Rosendale Task Force Speaks To Seniors About Protection From Fraudulent Activity
October 16, 2019 | View PDF
"One in four Montanans is the victim of a scam," says Montana Deputy Securities Commissioner Lynne Egan as she speaks to a large group of seniors and community members at the local Fairview Senior Center Wednesday, September 9. Along with Lynne Egan, Office of the Commissioner of Securities and Insurance state auditor, Matthew Rosedale and his team spoke to the group about senior financial protection and prevention from becoming a victim. Given the large increase in fraudulent activity in recent years, the newly formed task force's main goal is to reduce crime within the state's more vulnerable populations. According to Egan, "seniors account for 20% of Montana's population and hold approximately 70% of the state's assets." Rosendale says that because of those assets seniors have, "become a large target to scammers." The main presentation, "Protecting Yourself from Financial Exploitation," given by Egan provided information about the nine top scams that seniors face and examples of scammers who were from Montana and how they each affected their victims financially. According to The Montana Commissioner of Securities and Insurance Office, these top scams include Pyramid Schemes, Ponzi Schemes, Fake or unsuitable investments, Churning and Unauthorized Trading, Annuity dumping and repurchasing. The task force encourages all individuals to get a prospectus and research the person and/or company asking for money with the Montana Securities and Insurance Office prior to giving money or investing.
The task force was developed with eight Montana departments that will work together to increase consumer awareness and reduce the number of fraud victims in Montana. Rosendale's staff reports that ultimately the state wishes to have four districts that will help support the task force's goals.
Safety tips from the Montana Commissioner of Securities and Insurance Office: 1. If you don't know the number of the caller, don't answer. 2. Don't send money or give out personal information like SSN, date of birth, bank account or credit card information over the phone, email or any social media. Scammers often claim an emergency hoping you will take quick action without checking out the situation. 3. Engage a trusted family member if you are unsure about financial matters. Some scammers pretend to be loved ones needing immediate help. Call other family first. 4. Contact local authorities. 5. Contact any of the state departments listed below to find out more or to report fraudulent activity.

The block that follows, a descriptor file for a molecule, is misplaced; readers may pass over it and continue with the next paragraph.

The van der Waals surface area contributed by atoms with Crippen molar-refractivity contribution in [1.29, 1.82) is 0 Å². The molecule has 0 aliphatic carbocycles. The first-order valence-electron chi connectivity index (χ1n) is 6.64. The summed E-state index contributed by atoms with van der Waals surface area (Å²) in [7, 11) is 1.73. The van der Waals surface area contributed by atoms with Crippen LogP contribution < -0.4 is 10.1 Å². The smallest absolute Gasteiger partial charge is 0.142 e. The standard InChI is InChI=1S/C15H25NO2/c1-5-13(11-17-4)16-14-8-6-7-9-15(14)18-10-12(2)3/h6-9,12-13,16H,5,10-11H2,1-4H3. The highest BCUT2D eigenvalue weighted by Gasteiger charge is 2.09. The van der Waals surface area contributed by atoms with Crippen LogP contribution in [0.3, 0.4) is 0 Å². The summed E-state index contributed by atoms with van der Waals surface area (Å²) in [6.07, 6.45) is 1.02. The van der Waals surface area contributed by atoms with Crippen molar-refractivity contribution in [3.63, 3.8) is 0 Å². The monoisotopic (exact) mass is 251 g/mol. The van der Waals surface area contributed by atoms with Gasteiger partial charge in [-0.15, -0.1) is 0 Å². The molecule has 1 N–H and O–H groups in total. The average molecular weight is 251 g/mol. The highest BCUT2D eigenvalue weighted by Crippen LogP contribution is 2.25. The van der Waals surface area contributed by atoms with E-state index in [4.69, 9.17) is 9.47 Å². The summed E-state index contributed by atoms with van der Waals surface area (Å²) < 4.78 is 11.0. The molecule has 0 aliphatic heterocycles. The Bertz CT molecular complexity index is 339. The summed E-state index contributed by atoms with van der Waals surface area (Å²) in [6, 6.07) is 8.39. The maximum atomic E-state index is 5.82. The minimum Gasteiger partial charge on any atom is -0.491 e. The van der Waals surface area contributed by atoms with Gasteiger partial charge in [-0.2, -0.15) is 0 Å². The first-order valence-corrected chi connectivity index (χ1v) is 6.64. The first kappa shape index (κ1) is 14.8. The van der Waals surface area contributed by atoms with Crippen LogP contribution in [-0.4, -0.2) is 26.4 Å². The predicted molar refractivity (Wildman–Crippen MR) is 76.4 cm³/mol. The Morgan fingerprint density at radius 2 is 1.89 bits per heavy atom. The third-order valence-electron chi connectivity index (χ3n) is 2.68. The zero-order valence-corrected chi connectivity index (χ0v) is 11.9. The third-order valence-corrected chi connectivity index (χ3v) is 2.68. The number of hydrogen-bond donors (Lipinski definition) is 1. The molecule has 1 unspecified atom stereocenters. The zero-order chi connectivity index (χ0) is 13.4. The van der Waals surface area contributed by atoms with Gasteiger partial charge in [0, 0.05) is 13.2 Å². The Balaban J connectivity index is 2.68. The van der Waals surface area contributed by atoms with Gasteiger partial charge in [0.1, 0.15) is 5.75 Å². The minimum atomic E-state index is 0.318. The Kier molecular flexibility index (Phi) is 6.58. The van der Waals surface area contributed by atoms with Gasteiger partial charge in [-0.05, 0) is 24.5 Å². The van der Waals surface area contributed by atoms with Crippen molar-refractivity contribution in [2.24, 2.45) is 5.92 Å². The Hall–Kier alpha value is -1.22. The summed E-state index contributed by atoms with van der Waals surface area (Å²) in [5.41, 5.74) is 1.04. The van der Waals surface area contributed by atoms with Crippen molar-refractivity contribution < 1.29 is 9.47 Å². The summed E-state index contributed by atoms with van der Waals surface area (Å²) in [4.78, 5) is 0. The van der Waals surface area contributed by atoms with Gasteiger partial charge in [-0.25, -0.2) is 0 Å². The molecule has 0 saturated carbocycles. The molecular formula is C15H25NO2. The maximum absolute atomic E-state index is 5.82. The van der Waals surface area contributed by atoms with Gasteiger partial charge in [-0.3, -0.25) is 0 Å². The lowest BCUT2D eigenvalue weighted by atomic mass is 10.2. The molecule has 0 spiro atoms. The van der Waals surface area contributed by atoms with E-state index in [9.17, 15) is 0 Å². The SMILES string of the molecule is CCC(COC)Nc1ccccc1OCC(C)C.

The state task force includes: the Montana Office of Consumer Protection: 406-444-4500, Montana Commissioner of Securities and Insurance Office: 406-444-2040, Montana Adult Protection Services: 844-277-9300, Montana Attorney General, Montana Division of Banking, Montana Legal Service Developer and the US Attorney Office in Montana. "If you have concerns about possible fraudulent activity or have been a victim, please contact any one of these state offices," says Egan. Fairview, ND residents are also encouraged to contact Lynne's office to get the best contact for North Dakota offices. To learn more visit csi.mt.gov. Additional state department contact magnets will be available at the Fairview Senior Center as well as Fairview city hall.